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A Short History Of Explosives
It may never be known with certainty who invented black powder, the first explosive. The mixture is thought to have originated in China in the 9th century, but its use there was almost exclusively in fireworks and signals. It is possible that the Chinese also used black powder in bombs for military purposes. There is written record that in the mid-13th century, they put it in bamboo tubes to propel stone projectiles.

Some evidence suggests that the Arabs invented black powder, and by about 1300 had developed the first real gun, a bamboo tube reinforced with iron, which used a charge of black powder to fire an arrow.
Some scholars attribute the discovery of black power to the English medieval scholar, Roger Bacon, while others attribute the invention of firearms to the early 14th-century German monk Berthold Schwarz. In any case, firearms are frequently mentioned in 14th-century manuscripts from many countries, and there is a record of the shipment of guns and powder from Ghent to England in 1314.
By the 17th century, black powder came to be used in Europe for peaceful purposes, such as in mining operations in Germany and Hungary. For various reasons, such as high cost, lack of suitable boring implements, and fear of roof collapse, the use of black powder in mining did not spread rapidly, though it was widely accepted by 1700. The first application in civil engineering was in the Malpas Tunnel of the Canal du Midi in France in 1679.
For 300 years, the unvarying composition of black powder has been approximately 75 percent saltpeter (potassium nitrate), 15 percent charcoal, and 10 percent sulfur. Lammot du Pont, an American industrialist, started making sodium nitrate powder in 1858. It became popular in a short time because, though it did not produce as high a quality explosive as potassium nitrate, it was suitable for most mining and construction applications and was much less expensive.
Nitroglycerin, the most powerful explosive in common use, was discovered in 1846 by the Italian scientist Ascanio Sobrero. Although used as a headache remedy under the name glonoin, it proved too difficult and dangerous for practical blasting purposes until Alfred Nobel of Sweden began his experiments in 1862. Nobel's brother died in an explosion during the tests, and Nobel was forced to move his laboratory to a barge anchored out in the middle of a lake. Nobel refused to abandon his labors, however, and in 1866, he was rewarded by the invention of dynamite. This is today the commonest and safest of the high explosives, for the first time enabling man to blast away great masses of rock and other obstacles with comparative safety.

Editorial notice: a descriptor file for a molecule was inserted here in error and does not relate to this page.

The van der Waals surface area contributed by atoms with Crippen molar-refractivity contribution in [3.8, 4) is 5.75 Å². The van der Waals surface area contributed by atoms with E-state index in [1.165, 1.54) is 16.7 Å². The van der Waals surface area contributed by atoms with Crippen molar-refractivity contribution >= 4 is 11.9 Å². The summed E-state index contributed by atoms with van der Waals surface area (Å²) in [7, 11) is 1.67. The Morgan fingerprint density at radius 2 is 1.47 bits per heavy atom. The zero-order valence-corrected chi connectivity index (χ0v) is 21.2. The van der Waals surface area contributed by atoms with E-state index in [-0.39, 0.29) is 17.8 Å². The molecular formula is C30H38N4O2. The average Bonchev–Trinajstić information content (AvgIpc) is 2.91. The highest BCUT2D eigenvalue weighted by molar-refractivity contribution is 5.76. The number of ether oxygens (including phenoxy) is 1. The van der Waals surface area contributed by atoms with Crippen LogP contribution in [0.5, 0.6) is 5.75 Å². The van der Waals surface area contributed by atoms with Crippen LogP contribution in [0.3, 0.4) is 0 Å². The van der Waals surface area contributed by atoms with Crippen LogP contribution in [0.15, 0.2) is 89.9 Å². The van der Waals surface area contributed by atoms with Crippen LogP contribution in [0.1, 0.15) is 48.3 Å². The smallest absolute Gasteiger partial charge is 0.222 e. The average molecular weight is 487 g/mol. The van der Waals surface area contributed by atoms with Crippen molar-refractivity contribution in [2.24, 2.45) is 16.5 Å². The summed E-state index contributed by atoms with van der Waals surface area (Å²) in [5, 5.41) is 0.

Dynamite consists of a mixture of the liquid nitroglycerin with some absorbent substance, or "dope," giving it a solid form. Ordinary dynamite is usually made in sticks from 1 to 2 inches (2.5 to 5 centimeters) in diameter and about 8 inches (20 centimeters) long. These consist of brown paper wrappers coated with paraffin to keep out moisture. If a small quantity is set on fire free from pressure or vibration of any kind, it will burn, but, if the least blow strikes it while burning, it will explode with great violence. Dynamite is usually set off with a detonator, or blasting cap.
Destructive in nature, explosives are also of immense value in many peaceful pursuits, such as in mining, quarrying, and engineering enterprises and in making fireworks, signal lights, and rockets. They are used to project lifelines to ships in distress off storm-beaten shores or to the roofs of burning buildings; to cast oil upon rough seas; and to break up ice jams. When pile drivers are not available, their work can be done by exploding dynamite on an iron plate placed on top of the piles. Farmers find explosives useful for breaking up boulders, blowing out stumps, felling trees, and loosening soil.
Explosives are sometimes used to bond various metals to each other. For example, when silver was removed from United States coinage, much of the so-called sandwich metal that replaced it was obtained by the explosive bonding of large slabs, which were then rolled down to the required thickness. These slabs are placed parallel to each other and approximately 0.25 inch (6.4 millimeters) apart. An explosive developed especially for the purpose is placed on the top slab, and its detonation slams the slabs together with such force that they become welded. Stainless steel is often joined to ordinary steel in this manner.
Finally, the very fine industrial-type diamonds used for grinding and polishing are produced by the carefully controlled action of explosives on carbon.
Excerpted from information provided at


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